There’s a paradox that exists today in background screening that might be putting your business—and your brand—at risk. On one hand, pre-hire background checks are nearly universal, evidenced by the fact that 96 percent of businesses conduct some form of employment screening. Organisations around the world do it because they understand the critical role it plays in protecting against employee-related risk. However, only a small fraction of businesses, around 15 percent, update their background checks by regularly rescreening their employees.
Here’s why this is a big problem. A background check is a “snapshot in time,” meaning it can only show you relevant activity that occurred up until the moment the background check is processed. Literally, the second that background check is completed, an individual with an acceptable or “clean” record can commit a new criminal act or anti-money laundering offence, or file bankruptcy and lose their good credit standing. At that point, the “clean” employee record is no longer clean, and you’ll never know about it unless you perform an updated background check.
Trio of risk factors: time, trust and access
Admittedly, the chance of an employee committing an offence right after passing a background check is low; however, as more time passes, “life happens.” People experience personal issues, develop debilitating addictions and sometimes they make mistakes with big consequences. Put simply, the longer an employee works for an organisation—and the more time that passes since the original pre-hire background check—it becomes more plausible that their background check status may change.
Further, employees who have been with a company for a long time are often trusted, due to their tenure, and as a result, they gain greater access to sensitive or proprietary information. This trio of risk factors—time, trust and access—continually expand the longer an employee works for a business. Though it may seem counter-intuitive, an employee who has worked at a company for 10 years may actually pose a greater risk than someone who’s only been there six months if updated background checks aren’t being performed.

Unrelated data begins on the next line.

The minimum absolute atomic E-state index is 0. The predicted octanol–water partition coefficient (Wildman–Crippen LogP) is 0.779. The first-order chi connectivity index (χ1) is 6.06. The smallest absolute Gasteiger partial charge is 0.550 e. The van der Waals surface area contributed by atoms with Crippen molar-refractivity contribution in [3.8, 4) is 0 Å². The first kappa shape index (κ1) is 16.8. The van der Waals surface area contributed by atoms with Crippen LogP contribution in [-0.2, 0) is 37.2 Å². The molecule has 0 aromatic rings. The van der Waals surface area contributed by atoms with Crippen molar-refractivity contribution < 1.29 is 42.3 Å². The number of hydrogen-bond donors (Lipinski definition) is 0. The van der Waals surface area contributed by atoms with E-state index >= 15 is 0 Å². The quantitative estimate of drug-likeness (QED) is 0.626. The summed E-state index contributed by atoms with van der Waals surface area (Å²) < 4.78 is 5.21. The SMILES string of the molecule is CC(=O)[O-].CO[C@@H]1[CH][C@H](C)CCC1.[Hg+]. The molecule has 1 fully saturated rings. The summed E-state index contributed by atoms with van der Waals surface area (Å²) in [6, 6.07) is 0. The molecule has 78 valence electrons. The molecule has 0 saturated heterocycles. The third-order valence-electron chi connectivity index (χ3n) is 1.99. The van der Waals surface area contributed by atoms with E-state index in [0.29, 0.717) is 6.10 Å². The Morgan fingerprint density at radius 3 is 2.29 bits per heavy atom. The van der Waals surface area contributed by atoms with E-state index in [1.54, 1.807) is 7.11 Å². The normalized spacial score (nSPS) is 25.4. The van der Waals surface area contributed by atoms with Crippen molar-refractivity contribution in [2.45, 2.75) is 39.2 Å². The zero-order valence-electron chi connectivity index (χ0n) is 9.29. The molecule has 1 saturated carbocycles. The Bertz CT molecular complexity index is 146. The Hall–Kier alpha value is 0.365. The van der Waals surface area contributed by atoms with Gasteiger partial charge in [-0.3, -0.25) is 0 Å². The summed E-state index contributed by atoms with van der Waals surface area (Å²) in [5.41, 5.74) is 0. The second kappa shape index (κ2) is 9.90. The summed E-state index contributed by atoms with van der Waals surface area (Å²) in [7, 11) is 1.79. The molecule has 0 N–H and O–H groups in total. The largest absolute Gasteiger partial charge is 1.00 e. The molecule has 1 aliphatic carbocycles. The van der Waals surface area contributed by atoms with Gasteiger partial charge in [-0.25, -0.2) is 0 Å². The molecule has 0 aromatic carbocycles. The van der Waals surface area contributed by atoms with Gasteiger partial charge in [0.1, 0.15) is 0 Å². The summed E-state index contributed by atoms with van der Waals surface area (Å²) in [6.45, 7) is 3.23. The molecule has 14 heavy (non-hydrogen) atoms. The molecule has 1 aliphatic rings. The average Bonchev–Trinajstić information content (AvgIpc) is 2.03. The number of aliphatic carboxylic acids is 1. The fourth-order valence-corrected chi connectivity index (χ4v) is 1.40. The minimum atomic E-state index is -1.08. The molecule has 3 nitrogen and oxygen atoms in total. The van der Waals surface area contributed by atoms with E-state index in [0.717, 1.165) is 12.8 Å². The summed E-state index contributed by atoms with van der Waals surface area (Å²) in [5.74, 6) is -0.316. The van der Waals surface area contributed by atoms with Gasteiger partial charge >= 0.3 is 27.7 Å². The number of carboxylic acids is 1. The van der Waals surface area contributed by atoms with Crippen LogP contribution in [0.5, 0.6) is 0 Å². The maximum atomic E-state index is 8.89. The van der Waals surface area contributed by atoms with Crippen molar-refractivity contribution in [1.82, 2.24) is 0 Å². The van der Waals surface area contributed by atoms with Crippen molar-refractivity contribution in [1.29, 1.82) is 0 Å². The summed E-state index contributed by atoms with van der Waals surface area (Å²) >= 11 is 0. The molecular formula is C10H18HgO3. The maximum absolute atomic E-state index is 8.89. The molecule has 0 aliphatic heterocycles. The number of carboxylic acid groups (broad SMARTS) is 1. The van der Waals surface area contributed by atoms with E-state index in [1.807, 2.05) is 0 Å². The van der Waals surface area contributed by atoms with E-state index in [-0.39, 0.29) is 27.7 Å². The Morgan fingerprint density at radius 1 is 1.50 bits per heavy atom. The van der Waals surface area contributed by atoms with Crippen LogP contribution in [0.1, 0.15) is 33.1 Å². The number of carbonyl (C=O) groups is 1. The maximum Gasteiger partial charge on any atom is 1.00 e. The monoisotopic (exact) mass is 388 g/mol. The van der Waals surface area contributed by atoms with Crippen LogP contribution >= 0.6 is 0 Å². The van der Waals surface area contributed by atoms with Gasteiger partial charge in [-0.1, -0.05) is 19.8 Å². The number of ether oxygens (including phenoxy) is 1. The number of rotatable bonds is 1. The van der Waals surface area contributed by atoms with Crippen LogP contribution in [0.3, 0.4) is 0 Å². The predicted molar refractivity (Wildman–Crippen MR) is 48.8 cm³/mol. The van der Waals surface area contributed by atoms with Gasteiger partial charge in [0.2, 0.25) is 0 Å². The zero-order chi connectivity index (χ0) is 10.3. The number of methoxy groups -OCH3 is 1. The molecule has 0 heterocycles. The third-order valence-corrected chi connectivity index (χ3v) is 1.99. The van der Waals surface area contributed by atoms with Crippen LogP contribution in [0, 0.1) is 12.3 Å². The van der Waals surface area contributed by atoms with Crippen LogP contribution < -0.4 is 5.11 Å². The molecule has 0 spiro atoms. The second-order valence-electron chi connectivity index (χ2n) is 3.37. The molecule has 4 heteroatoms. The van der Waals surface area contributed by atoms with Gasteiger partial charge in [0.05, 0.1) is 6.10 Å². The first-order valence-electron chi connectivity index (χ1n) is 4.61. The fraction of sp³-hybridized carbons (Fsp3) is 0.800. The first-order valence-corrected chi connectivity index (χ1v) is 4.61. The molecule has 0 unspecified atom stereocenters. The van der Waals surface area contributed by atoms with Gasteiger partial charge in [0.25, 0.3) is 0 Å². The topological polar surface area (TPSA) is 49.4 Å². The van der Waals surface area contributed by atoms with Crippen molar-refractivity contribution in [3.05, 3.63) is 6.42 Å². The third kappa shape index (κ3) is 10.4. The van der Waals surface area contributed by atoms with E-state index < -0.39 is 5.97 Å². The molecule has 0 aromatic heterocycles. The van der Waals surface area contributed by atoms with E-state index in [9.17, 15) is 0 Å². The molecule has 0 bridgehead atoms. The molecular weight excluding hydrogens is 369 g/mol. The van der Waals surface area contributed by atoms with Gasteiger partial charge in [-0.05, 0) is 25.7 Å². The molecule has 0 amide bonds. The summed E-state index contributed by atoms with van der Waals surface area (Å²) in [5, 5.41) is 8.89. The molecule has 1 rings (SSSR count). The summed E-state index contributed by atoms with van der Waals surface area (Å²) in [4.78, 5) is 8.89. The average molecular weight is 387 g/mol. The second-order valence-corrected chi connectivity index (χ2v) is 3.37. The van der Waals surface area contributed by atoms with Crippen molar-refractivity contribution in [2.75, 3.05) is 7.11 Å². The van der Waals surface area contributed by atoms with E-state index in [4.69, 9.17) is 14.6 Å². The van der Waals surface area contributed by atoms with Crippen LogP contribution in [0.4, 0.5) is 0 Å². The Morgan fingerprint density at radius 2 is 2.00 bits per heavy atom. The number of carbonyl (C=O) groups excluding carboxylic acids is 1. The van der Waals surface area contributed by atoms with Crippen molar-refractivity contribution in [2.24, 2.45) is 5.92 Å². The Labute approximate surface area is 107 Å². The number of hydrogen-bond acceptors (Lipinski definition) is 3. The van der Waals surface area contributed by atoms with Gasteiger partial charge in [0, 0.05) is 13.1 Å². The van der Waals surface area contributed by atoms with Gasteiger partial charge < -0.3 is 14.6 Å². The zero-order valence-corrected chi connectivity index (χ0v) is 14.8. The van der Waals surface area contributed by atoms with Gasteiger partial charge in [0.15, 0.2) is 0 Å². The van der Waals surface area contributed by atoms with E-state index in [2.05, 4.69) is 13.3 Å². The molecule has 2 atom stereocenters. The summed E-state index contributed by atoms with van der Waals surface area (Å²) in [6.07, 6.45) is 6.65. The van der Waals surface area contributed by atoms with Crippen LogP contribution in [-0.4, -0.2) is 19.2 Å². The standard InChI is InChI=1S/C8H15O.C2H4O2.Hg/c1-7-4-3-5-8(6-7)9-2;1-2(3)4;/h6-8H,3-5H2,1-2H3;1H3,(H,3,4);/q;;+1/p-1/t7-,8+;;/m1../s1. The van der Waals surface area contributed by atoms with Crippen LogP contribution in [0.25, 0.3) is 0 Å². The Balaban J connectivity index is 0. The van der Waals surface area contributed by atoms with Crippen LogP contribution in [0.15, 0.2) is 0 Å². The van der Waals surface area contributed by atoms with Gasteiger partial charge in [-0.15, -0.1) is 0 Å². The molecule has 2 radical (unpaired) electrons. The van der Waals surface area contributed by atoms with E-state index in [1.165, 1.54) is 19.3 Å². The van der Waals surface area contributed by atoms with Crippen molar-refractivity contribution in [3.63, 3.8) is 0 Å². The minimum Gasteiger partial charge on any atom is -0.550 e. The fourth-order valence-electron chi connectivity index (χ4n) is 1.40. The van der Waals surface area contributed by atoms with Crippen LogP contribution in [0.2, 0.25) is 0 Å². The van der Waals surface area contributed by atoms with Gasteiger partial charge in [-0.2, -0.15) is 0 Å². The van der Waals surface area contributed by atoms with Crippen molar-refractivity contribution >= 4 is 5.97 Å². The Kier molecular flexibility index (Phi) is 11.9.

This notion is supported by a 2020 Association of Certified Fraud Examiners (ACFE) report for the Asia Pacific region. According to the report, employees with more than five years at an organisation stole 59 percent more than those who worked at the organisation for less than five years.
Rescreening for brand integrity vs. employee integrity
Just as employee risk evolves over time, so does an organisation’s brand. These things don’t exist separately in a vacuum; instead, they’re intertwined. Knowing that your employees are inextricably tied to public perception of your brand, rescreening your employees at regular intervals—every two or three years—can help strengthen and protect your brand.
“Brand perception can change from day to day, and though it’s not possible to foresee when and where every possible risk could come from, it is important to revisit your reputation regularly,” said Katharine Mobley, Chief Global Marketing Officer for First Advantage, in a recent Forbes article. “…background screening, both during the hiring process and through continued rescreening, is a worthy “insurance policy” that identifies vulnerabilities and helps manage compliance.”
While the brand motivation for employee rescreening is sound, it’s not always that simple. For example, within the Asia Pacific region, workers may sometimes refuse or push back on an updated background check request, claiming it insults their integrity. This pits your brand integrity versus employee integrity. In this situation, brand integrity should always win, with rescreening being used to bridge employee-driven gaps in brand protection.
Instead of positioning rescreening is a ‘requirement,’ try promoting it as part of a broader brand strategy that helps ensure employees are aligned with the same objectives, goals and values as the organisation. After all, employees are a living, breathing extension of your brand, even when they’re not at work. Regular rescreening can serve as a steady, gentle reminder that everyone should be reading from the same brand playbook.
Learn more about the power of rescreening in the white paper, “Rescreening Employees for the Greater Good.” You’ll discover the many benefits of rescreening, including the potential for high-dollar ROI, and get practical insights on what’s involved in a rescreening programme, recommended rescreening frequency and how to get started.